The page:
Baltimore Children Injured In Burn Accidents To Be Treated At Johns Hopkins Children’s Center

In Maryland, Johns Hopkins Children’s Center is now Baltimore’s regional pediatric burn center. The new designation, assigned by the Maryland Institute For Emergency Medical Services, means that the Children’s Center will take care of burn victims that are 15-years-of age or younger in the city of Baltimore and from the surrounding areas. Adults burn victims will continue to receive care at the Johns Hopkins Bayview Medical Center.

The new arrangement should help provide faster medical care for everyone involved. The Children’s Center offers nnumerous services, such as reconstructive and plastic surgery, pain management, anesthesiology, psychology, nursing, social work, injury prevention, psychiatry, rehabilitation, general surgery,

and infectious diseases.

This year, 80 children have been treated at the Children’s Center for severe burns.

In 2001, According to national burn injury statistics provided by Connecticut Safe Kids, more than 500 children, 14 years of age and under died in residential fires while 40,000 others were injured. Of these:

· 40 children were under 12 months old.
· 226 children were between one and four years of age.
· 153 children were between the ages of five and nine.

· 101 children were 10 to 14 years of age.

In 2001, nearly 4,500 children visited the emergency room due to residential fire injures. Of these:

· 1,555 children were ages 0-4 years.
· 1,135 children were ages 5-9 years.
· 1,765 children were ages 10-14 years.
· It is estimated that flames and burns are responsible for one-fourth of all fire-related deaths and injuries.
· Approximately 75,000 children, ages 14 and under, are treated in hospital emergency rooms for thermal burn-related injuries, including flames and contact burns. Children, ages 14 and under account for nearly half of all emergency room treated thermal burns.
· Nearly 31,500 children are treated in hospital emergency rooms for scald burn-related injuries each year. Children ages 4 and under account for nearly all of the deaths and the majority of the injuries that result from this type of burn.

· Children ages 4 and under are especially at risk for scald and contact burns and are at the greatest risk for fire-related deaths.

Shriners Hospital For Children describes the kinds of burns a person can sustain and offers advice on how to respond while you are waiting for a medical professional to attend to the child:

1- Thermal burns are caused by contact with an open flame or other source of high heat, including appliances, steam or hot liquids.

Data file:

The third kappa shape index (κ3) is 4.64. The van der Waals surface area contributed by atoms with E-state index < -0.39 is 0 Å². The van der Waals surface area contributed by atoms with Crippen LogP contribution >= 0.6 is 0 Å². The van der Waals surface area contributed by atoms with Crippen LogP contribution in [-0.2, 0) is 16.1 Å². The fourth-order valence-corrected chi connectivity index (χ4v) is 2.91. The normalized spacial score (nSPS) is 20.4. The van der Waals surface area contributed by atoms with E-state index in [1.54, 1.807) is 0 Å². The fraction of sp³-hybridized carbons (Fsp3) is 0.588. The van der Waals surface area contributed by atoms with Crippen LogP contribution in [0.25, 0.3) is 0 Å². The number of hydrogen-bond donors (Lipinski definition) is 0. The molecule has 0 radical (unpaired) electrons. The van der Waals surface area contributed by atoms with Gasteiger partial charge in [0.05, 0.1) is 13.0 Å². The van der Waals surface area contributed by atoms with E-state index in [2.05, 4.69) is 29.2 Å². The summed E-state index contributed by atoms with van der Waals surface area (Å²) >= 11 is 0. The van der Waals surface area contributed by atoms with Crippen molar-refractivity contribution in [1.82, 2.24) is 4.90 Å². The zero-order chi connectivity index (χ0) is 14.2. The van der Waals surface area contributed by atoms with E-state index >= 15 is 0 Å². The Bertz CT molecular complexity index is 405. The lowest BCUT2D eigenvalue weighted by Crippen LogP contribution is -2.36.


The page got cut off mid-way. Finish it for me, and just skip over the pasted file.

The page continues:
· Put out any fire or flame or stop contact with steam, liquid or object.
· Remove hot or burned clothing, if possible.
· Cool injured area with running water within 30 seconds.
· Stop any bleeding.
· Cover burned area with sterile pad or clean sheet.
· Attempt to maintain victims body temperature.

· Seek medical help.

2- Chemical burns are caused by contact with strong acids or bases. Household products such as bleach, concrete mix, and pool chlorinators are among the most common sources of chemical burns.
· Flush affected skin with cool, running water for 20 minutes or more. If the chemical is a powder, brush it off the skin before flushing.
· Seek medical help. Even if the area is washed, the chemical may have penetrated.
· Contact poison control or your local emergency room.
3- Electrical burns occur when strong electrical currents pass through the body. These burns may appear minor, but the damage can extend deep into the tissues beneath the skin.
· Look first and do not touch the victim, as the person may still be in contact with the electrical source.
· Pull the plug or shut off any electrical current.
· Check the victims breathing. If the breathing has stopped or you suspect the airway is blocked, begin CPR.
· Cover affected areas using a sterile gauze bandage or clean cloth. Do not use a blanket or towel as fluffy fibers can be irritating.
· Seek medical help.
For any burn:
· NEVER apply lotions, ointments, or creams to the affected area.
· NEVER use adhesive dressings.

· NEVER break blisters.

The personal injury law firm of Lebowitz and Mzhen handles injury lawsuits that are a result of someone else’s negligence. Among our many areas of expertise, we are experienced at handling cases involving burn injuries and injuries to minors. Contact Lebowitz and Mzhen for a free consultation.

Hopkins Named Regional Burn Center For Children,, October 26, 2006
Burn Injury Fact Sheet, Connecticut Safe Kids
Burn Injuries, Shriners Hospital For Children

Related Web Resources:

Johns Hopkins Children’s Center

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